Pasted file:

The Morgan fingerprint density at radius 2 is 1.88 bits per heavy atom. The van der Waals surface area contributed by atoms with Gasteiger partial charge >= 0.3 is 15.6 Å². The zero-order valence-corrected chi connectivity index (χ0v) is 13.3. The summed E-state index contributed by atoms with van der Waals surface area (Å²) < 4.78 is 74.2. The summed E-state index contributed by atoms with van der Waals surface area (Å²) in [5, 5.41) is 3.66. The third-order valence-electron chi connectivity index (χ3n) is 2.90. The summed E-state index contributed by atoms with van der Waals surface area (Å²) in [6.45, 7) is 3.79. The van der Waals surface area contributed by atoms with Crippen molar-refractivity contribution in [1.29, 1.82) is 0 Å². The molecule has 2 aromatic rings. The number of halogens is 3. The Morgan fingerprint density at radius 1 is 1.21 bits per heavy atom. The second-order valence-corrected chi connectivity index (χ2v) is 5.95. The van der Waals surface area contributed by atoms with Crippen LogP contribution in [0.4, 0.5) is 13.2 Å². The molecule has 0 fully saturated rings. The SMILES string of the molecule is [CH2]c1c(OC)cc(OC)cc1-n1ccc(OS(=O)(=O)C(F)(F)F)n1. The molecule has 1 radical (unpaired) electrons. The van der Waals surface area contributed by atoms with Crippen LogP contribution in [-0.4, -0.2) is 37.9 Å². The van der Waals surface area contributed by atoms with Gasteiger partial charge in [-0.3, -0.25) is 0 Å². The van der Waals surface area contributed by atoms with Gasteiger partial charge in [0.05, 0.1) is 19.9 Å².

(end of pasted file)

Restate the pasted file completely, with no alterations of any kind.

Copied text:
The Morgan fingerprint density at radius 2 is 1.88 bits per heavy atom. The van der Waals surface area contributed by atoms with Gasteiger partial charge >= 0.3 is 15.6 Å². The zero-order valence-corrected chi connectivity index (χ0v) is 13.3. The summed E-state index contributed by atoms with van der Waals surface area (Å²) < 4.78 is 74.2. The summed E-state index contributed by atoms with van der Waals surface area (Å²) in [5, 5.41) is 3.66. The third-order valence-electron chi connectivity index (χ3n) is 2.90. The summed E-state index contributed by atoms with van der Waals surface area (Å²) in [6.45, 7) is 3.79. The van der Waals surface area contributed by atoms with Crippen molar-refractivity contribution in [1.29, 1.82) is 0 Å². The molecule has 2 aromatic rings. The number of halogens is 3. The Morgan fingerprint density at radius 1 is 1.21 bits per heavy atom. The second-order valence-corrected chi connectivity index (χ2v) is 5.95. The van der Waals surface area contributed by atoms with Crippen LogP contribution in [0.4, 0.5) is 13.2 Å². The molecule has 0 fully saturated rings. The SMILES string of the molecule is [CH2]c1c(OC)cc(OC)cc1-n1ccc(OS(=O)(=O)C(F)(F)F)n1. The molecule has 1 radical (unpaired) electrons. The van der Waals surface area contributed by atoms with Crippen LogP contribution in [-0.4, -0.2) is 37.9 Å². The van der Waals surface area contributed by atoms with Gasteiger partial charge in [-0.3, -0.25) is 0 Å². The van der Waals surface area contributed by atoms with Gasteiger partial charge in [0.05, 0.1) is 19.9 Å².